[OpenBSD]

Manual Page Search Parameters

DIR(5) File Formats Manual DIR(5)

dir, dirent
directory file format

#include <dirent.h>

Directories provide a convenient hierarchical method of grouping files while obscuring the underlying details of the storage medium. A directory file is differentiated from a plain file by a flag in its inode(5) entry. It consists of records (directory entries) each of which contains information about a file and a pointer to the file itself. Directory entries may contain other directories as well as plain files; such nested directories are referred to as subdirectories. A hierarchy of directories and files is formed in this manner and is called a file system (or referred to as a file system tree).
Each directory file contains two special directory entries; one is a pointer to the directory itself called dot (“.”) and the other a pointer to its parent directory called dot-dot (“..”). Dot and dot-dot are valid pathnames, however, the system root directory (“/”), has no parent and dot-dot points to itself like dot.
File system nodes are ordinary directory files on which has been grafted a file system object, such as a physical disk or a partitioned area of such a disk (see mount(8)).
The directory entry format is defined in the file <dirent.h>:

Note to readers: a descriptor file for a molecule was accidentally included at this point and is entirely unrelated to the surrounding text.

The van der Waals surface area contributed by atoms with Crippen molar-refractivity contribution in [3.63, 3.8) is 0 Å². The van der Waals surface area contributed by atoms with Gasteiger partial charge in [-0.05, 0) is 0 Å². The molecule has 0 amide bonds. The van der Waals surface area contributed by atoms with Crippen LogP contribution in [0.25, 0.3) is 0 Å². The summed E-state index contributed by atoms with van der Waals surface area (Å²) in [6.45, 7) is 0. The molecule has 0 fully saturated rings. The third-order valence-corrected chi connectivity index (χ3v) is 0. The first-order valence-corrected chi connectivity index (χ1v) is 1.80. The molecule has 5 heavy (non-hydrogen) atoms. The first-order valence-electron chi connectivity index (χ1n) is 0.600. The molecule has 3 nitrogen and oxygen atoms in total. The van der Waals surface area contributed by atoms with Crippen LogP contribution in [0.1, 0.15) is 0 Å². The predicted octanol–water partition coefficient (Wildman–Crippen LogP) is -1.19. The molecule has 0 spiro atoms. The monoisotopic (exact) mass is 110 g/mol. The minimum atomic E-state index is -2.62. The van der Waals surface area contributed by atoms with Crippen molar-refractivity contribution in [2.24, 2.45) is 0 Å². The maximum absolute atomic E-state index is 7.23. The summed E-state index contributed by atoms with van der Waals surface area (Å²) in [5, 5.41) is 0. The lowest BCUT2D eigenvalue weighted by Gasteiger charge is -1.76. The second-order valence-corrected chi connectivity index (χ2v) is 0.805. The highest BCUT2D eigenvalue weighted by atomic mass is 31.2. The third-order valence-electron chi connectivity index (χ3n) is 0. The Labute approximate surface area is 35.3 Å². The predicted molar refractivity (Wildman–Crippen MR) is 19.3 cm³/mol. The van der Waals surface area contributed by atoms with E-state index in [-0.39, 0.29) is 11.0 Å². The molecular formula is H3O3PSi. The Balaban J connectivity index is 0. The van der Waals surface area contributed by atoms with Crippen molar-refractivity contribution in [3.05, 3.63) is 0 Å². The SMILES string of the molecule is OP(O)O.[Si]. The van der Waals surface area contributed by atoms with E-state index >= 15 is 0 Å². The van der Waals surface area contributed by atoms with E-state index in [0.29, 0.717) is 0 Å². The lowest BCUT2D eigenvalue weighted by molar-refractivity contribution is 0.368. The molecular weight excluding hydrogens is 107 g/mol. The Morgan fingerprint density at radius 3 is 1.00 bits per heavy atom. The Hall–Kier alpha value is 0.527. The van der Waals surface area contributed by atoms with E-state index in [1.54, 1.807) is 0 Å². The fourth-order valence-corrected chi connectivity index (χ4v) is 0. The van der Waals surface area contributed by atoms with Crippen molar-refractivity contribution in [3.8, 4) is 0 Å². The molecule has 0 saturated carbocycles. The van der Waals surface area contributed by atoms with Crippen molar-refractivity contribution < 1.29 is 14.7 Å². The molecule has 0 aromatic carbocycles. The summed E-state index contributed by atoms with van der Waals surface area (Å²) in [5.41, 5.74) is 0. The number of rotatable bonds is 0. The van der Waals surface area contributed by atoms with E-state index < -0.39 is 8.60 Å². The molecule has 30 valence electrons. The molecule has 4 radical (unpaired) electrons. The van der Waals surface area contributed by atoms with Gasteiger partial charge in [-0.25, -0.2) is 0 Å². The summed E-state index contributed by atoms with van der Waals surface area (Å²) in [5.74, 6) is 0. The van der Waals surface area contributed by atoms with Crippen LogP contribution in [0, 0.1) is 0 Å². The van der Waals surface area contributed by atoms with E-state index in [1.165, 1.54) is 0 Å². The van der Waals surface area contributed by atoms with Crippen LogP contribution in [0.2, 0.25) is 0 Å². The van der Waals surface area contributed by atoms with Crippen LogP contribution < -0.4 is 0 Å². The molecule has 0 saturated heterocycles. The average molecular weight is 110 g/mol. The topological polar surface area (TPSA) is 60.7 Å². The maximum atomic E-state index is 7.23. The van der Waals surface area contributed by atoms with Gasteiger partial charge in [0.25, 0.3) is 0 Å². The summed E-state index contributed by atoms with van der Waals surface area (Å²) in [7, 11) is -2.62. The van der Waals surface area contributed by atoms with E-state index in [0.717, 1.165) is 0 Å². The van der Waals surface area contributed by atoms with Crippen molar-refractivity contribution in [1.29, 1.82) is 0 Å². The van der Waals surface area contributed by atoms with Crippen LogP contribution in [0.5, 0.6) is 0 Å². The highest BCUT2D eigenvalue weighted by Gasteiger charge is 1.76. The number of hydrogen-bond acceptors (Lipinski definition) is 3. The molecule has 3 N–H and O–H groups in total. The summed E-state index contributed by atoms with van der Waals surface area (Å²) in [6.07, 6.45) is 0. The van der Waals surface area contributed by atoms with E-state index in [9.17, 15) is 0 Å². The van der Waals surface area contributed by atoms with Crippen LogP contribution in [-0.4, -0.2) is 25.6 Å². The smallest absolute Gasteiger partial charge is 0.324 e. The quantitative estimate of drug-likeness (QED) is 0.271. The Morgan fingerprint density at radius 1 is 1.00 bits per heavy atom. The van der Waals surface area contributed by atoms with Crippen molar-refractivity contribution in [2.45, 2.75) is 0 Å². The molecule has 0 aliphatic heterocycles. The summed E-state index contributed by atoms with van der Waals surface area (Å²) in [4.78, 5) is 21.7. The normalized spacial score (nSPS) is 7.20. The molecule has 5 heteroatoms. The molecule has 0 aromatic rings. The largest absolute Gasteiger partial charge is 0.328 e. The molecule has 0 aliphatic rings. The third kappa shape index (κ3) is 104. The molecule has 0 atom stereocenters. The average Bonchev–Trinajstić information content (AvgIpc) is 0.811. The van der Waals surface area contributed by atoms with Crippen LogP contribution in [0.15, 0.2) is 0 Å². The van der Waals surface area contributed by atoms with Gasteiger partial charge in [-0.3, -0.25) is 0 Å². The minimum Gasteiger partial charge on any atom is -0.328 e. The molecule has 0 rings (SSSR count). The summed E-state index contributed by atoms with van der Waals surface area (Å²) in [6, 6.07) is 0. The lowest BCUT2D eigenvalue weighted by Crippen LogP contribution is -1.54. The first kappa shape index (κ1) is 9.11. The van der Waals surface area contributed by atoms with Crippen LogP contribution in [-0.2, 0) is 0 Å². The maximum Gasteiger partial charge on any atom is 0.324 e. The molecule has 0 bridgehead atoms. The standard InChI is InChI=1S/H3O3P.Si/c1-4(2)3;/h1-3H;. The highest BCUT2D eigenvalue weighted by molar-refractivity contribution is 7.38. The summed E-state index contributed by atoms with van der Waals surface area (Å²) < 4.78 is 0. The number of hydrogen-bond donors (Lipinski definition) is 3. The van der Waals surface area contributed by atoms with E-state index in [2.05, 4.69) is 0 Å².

/* 
 * A directory entry has a struct dirent at the front of it, containing 
 * its inode number, the length of the entry, and the length of the name 
 * contained in the entry.  These are followed by the name padded to some 
 * alignment (currently 8 bytes) with NUL bytes.  All names are guaranteed 
 * NUL terminated.  The maximum length of a name in a directory is MAXNAMLEN. 
 */ 
 
struct dirent { 
	ino_t		d_fileno;	/* file number of entry */ 
	off_t		d_off;		/* offset of next entry */ 
	u_int16_t	d_reclen;	/* length of this record */ 
	u_int8_t	d_type;		/* file type, see below */ 
	u_int8_t	d_namlen;	/* length of string in d_name */ 
#define MAXNAMLEN       255 
	char    d_name[MAXNAMLEN + 1];  /* maximum name length */ 
}; 
 
#define	d_ino		d_fileno	/* backward compatibility */ 
 
/* 
 * File types 
 */ 
#define DT_UNKNOWN	0 
#define DT_FIFO		1 
#define DT_CHR		2 
#define DT_DIR		4 
#define DT_BLK		6 
#define DT_REG		8 
#define DT_LNK		10 
#define DT_SOCK		12

getdents(2), fs(5), inode(5)

A dir file format appeared in Version 7 AT&T UNIX. The d_off member was added in OpenBSD 5.5.
September 10, 2015 OpenBSD-current